Bangkok adding solar to grid

A Suntech Power solar plant just outside the Thailand city is designed to generate 44 megawatts of power, becoming the largest solar farm in Southeast Asia. It is set for completion by late 2011.

Thailand's energy minister ceremonially broke ground Thursday on what will become the largest solar farm in Southeast Asia.

The outskirts of Bangkok, Thailand, will be home to a 44-megawatt solar farm to be completed by the end of 2011. The plant dovetails with the country's aim to get 20 percent of its energy from renewable resources by 2022.

Suntech Power, which bills itself as the world's largest producer of crystalline silicon solar panels, has signed a deal to provide 34.5-megawatts worth of solar panels for the first phase of the Bangkok solar project.

When complete, the solar farm will be owned and operated by Thai oil company Bangchak Petroleum in conjunction with Solartron.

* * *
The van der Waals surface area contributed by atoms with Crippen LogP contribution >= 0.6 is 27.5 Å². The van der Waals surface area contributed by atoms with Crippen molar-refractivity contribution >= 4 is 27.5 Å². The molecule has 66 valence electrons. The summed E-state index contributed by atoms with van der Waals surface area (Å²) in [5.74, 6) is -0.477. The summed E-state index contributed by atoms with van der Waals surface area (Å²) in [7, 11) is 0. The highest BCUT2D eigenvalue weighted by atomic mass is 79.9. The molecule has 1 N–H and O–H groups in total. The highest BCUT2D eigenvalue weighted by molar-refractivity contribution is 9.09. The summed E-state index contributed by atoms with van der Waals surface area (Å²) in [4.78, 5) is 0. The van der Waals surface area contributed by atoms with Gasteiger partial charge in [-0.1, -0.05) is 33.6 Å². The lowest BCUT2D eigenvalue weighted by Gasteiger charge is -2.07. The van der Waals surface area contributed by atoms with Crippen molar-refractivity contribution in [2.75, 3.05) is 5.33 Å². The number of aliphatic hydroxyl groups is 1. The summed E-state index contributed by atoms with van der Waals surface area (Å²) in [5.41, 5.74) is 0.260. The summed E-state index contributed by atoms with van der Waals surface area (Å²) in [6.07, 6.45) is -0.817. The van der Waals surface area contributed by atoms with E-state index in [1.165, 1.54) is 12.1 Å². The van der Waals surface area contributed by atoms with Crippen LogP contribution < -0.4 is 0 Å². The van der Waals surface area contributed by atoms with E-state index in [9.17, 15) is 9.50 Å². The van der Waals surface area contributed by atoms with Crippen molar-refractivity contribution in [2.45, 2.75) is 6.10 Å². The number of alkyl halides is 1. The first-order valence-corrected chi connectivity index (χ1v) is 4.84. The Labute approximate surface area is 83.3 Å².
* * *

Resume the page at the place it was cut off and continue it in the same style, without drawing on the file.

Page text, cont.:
Solartron is a turnkey solar solutions company that offers design, installation, and maintenance services for solar projects.

The deal affirms a recent United Nations report that sees Asia leading the way in green tech investment . The deal also speaks to the trend of solar companies offering turnkey solar solutions .

The project also illustrates how oil companies are seeking to branch out into renewable energy resources.

Bangchak Petroleum, which is primarily an oil refiner, announced this week it plans to invest about 23 billion baht ($716 million) over the next five years in alternative energy projects as a way of expanding its green tech portfolio.

About the author

In a software-driven world, it's easy to forget about the nuts and bolts. Whether it's cars, robots, personal gadgetry or industrial machines, Candace Lombardi examines the moving parts that keep our world rotating. A journalist who divides her time between the United States and the United Kingdom, Lombardi has written about technology for the sites of The New York Times, CNET, USA Today, MSN, ZDNet, Silicon.com, and GameSpot. She is a member of the CNET Blog Network and is not a current employee of CNET.

 

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